Your computations of the normal is however correct. The only thing you must consider, is whether all of your triangles in your model have the same winding order and which order that is.
After you figured that out, you set the order accordingly with glFrontFace.

EDIT: Looking at your model definition code, was that derived from a Wavefront OBJ file? It could be the case that you are loading it somehow wrong then, especially, since you did not include the face 'f' elements in your listing (iff that was derived from a Wavefront obj file) and that some of your triangles are missing once you turn on face culling.
Have a look at the topic http://forum.lwjgl.org/index.php?topic=5569.0, which explains how that is done.

Also: If your model is in fact given in clock-wise order, you actually need to negate the computed normal, since the cross-product assumes the two vectors 'u' and 'v' to be derived (as you do it) from a counter-clockwise vertex ordering.
« Last Edit: November 30, 2014, 22:35:19 by Kai »  TheBoneJarmer

•  • 70 Re: Calculating normals goes somehow wrong
« Reply #4 on: November 30, 2014, 22:43:15 »
It works! Thanks! I checked out my wind orders and I changed my vertices to this:
Code: [Select]
v -1 0 -1
v 0 2 0
v 1 0 -1

v 1 0 1
v 0 2 0
v -1 0 1

v -1 0 1
v 0 2 0
v -1 0 -1

v 1 0 -1
v 0 2 0
v 1 0 1

I also decided to go with CCW, which is default.

EDIT

I did not see your edit in time. I don't load from OBJ. I'm writing my own parser for now (although I have made a obj loader in the past). The contents of the code are actually the contents of my model file.
« Last Edit: November 30, 2014, 22:46:09 by TheBoneJarmer »  TheBoneJarmer

•  • 70 Re: Calculating normals goes somehow wrong
« Reply #5 on: December 04, 2014, 00:03:58 »
Hey

I want to add something that I am stuck with for a while. Almost 50% of my normals are not between 1 and -1. I never changed my calculation but every page I found stuff about normals it always is supposed to be a number between 1 and -1 and my calculation isn't always doing that. How come?  TheBoneJarmer

•  • 70 Re: Calculating normals goes somehow wrong
« Reply #6 on: December 07, 2014, 14:56:47 »
Sorry for my doublepost, but I have solved it yesterday. The answer is quite simply really: it was never wrong in the first place. Yes, not all normals are between -1 and 1. But I've checked things out with Blender and other modelling software and it turned out their normals weren't between -1 and 1 either. As stated earlier, the formula is fine. For me this matter is solved! Re: Calculating normals goes somehow wrong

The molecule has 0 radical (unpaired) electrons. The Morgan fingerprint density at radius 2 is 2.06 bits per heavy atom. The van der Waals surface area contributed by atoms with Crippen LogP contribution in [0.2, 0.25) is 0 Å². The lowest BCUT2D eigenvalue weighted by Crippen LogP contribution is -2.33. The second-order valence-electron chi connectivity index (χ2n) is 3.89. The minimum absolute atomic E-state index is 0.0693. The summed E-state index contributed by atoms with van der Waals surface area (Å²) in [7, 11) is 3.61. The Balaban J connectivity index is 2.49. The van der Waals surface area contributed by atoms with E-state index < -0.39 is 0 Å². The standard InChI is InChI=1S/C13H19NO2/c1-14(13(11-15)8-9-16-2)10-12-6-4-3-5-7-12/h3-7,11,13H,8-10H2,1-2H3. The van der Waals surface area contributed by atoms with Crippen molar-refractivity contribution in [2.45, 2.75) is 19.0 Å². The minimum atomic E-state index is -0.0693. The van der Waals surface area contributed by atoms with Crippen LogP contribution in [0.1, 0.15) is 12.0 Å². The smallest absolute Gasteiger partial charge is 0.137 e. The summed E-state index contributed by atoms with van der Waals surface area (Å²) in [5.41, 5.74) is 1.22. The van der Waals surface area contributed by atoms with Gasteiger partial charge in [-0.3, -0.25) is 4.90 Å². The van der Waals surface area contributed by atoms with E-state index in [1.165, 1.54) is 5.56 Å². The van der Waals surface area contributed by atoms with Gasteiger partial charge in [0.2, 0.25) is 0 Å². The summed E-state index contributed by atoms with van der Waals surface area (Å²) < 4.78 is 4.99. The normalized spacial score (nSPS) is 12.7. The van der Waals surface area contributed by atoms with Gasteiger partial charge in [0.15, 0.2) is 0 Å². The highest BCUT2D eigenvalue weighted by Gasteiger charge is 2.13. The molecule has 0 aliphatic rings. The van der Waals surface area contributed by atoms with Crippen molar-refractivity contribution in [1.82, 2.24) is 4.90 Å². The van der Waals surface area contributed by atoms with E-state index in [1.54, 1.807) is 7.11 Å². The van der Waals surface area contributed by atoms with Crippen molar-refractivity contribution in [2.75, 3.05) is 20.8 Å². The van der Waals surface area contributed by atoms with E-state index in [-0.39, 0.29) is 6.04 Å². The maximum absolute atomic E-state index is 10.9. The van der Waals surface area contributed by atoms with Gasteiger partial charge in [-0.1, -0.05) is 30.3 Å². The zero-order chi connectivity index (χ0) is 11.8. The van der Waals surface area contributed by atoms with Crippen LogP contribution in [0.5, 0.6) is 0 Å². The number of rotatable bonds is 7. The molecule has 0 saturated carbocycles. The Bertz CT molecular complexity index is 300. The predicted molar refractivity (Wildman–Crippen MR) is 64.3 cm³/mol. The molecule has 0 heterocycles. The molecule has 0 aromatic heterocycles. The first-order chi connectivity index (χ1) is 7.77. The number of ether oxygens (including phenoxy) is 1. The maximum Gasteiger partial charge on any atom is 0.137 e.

« Reply #7 on: December 07, 2014, 15:33:37 »
Saying "normals are between -1 and +1" is a bit misleading, because that sentence mixes two mathematical concepts and is therefore ambiguous in what is actually meant.

To explain further:

A "normal" is a mathematical three-dimensional "vector", whereas the numbers -1 or +1 or any other single number are "scalars".

The normal (i.e. vector) is composed of three such scalars, namely for all three dimension (i.e. x, y and z).

Because all those three components are scalars, they themselves can be a number between -1 and +1, respectively.

And in fact, for normals those numbers always are between -1 and +1.
If they weren't, the length of that normal/vector would exceed 1. If that was the case, we say that the normal/vector is not "normalized".
And because all normals are normalized (hence the name), every normal's length is exactly 1.

Of course, a normal's components neet not be exactly -1 or exactly +1. The only restriction upon a normal vector is that it's length (computed via sqrt(x² + y² + z²)) is exactly 1.

EDIT:

After writing this, I actually did a look-up on "normal vectors" on Wolfram http://mathworld.wolfram.com/NormalVector.html and in the above text I was partly wrong. The term "normal" seems not to stem from being "normalized", but instead is a term related to a vector being perpendicular to a surface.
It just so happens that in OpenGL a normal vector should also be normalized (have a length of 1) because of the various operations performed on it, which only give reasonable results when dealing with normalized vectors, as is the case for the dot/inner-product and the cross-product.
« Last Edit: December 07, 2014, 20:59:39 by Kai »  TheBoneJarmer

•  • 70 Re: Calculating normals goes somehow wrong
« Reply #8 on: December 08, 2014, 14:45:57 »
Hey Kai, thanks for the reply! I understand it better now, but still. My formula is correct isn't it? Do you have any idea why the results aren't between -1 and 1 than? Re: Calculating normals goes somehow wrong
« Reply #9 on: December 08, 2014, 16:06:55 »
To repeat myself:
Saying that "a normal is between -1 and +1" is nonsensical.
Therefore, I simply do not know what you mean by "... why the results aren't between -1 and 1 than?".
But yes, your formula is correct and produces correct normals, provided you have a counter-clockwise winding order.  TheBoneJarmer

•  • 70 Re: Calculating normals goes somehow wrong
« Reply #10 on: December 08, 2014, 16:41:16 »
Ah okay. Sorry, misunderstood that. Thanks!